Two trained field-workers photographed all sides of the product packages (all brands and presentations) included in the three selected categories (n = 301), with consent from the store management. A few products were purchased to facilitate coding as workers were unable to obtain clear photographs of the labels in-store. The images were uploaded to an online database (http://lfstatistics.ddns.net/ENC/DBFIC0001/index.php) for further processing.

We adapted the data collection instrument from the International Network for Food and Obesity/non-communicable diseases Research, Monitoring and Action Support (INFORMAS) protocol, which has been developed to evaluate food environments and assist in designing policies to improve them 28. The adaptation consisted of translating to Spanish and incorporating variables relevant under ACA terms. The instrument was designed to gather information regarding mandatory and optional labelling and marketing techniques, as detailed in Tables 1 and 2. Mandatory labelling variables included the presence of an ingredient list and nutrition information panel, as regulated by the ACA 17; variables were constructed to evaluate compliance with these instructions. Optional labelling elements included the Guideline Daily Amounts system (GDA), endorsement by health or nutrition organizations and nutritional and health claims Box 1. Marketing techniques of interest included using brand and licensed characters, celebrity endorsements, child images, event sponsorship, “limited edition” claims, premiums (collectibles, prizes), games, messages related to price/promotions, sports references, and contests Box 1.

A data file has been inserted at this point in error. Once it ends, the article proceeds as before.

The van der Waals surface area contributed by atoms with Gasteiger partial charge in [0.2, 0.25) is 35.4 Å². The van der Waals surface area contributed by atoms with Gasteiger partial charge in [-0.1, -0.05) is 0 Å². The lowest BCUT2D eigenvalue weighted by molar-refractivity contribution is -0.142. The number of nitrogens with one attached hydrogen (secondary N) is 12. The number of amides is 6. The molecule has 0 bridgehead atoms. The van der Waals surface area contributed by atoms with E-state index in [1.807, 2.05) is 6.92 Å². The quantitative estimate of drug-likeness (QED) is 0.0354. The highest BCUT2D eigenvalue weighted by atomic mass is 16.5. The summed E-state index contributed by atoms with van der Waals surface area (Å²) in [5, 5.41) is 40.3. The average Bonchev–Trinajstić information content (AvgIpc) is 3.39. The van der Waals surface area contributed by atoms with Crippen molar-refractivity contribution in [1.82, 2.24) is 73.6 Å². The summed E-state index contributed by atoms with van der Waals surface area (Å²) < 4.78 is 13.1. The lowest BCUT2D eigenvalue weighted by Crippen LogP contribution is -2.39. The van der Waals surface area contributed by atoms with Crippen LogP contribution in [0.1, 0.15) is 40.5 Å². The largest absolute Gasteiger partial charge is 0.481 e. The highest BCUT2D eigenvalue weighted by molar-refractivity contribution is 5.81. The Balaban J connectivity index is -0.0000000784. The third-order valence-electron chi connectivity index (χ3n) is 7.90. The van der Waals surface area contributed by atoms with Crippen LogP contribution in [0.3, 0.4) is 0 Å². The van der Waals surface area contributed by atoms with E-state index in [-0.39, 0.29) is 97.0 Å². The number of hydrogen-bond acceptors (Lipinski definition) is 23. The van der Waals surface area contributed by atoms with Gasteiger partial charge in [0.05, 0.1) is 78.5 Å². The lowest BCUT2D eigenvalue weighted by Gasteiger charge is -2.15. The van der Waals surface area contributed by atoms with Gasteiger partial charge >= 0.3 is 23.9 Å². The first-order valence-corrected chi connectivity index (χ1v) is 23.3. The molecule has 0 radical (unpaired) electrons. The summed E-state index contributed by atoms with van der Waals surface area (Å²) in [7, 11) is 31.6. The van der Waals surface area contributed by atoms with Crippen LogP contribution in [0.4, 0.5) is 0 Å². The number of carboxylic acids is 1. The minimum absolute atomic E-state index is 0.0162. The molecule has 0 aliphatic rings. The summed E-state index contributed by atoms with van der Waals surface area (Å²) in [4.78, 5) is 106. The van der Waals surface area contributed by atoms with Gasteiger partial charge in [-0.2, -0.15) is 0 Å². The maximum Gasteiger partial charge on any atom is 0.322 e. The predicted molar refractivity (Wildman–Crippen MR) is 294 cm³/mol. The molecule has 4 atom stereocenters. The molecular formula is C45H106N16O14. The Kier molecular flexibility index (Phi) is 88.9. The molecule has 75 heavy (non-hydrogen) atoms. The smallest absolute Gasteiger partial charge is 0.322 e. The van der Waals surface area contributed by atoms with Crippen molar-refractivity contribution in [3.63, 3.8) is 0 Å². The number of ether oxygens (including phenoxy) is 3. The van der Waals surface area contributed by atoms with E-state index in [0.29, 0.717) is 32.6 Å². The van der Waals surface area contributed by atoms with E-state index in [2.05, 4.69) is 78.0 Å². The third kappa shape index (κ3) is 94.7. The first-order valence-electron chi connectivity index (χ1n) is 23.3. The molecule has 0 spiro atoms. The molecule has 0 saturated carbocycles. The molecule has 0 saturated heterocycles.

Box 1 Definitions and examples of nutrition and health claims on food product packages.


Nutritional quality was evaluated using the Pan American Health Organization Nutrient Profile (PAHO NPM) 29 and the WHO Regional Office for Europe Nutrient Profile (WHO Euro NPM) models 30. They establish maximum threshold contents for different nutrients to differentiate between food products “that are more likely to be part of a healthy diet from those that are less likely (notably those foods that may contribute to excess consumption of energy, saturated fats, trans fats, sugar or salt)30 (p. 2). Both nutrient profiles aim to provide a tool to facilitate the design and implementation of policies selectively targeting less healthy foods. WHO Euro NPM was explicitly formulated to support restrictions in marketing of less healthy foods targeting children 30; in turn, PAHO NPM has a broader policy scope 29. Both NPM are used here to increase comparability with previous and future studies.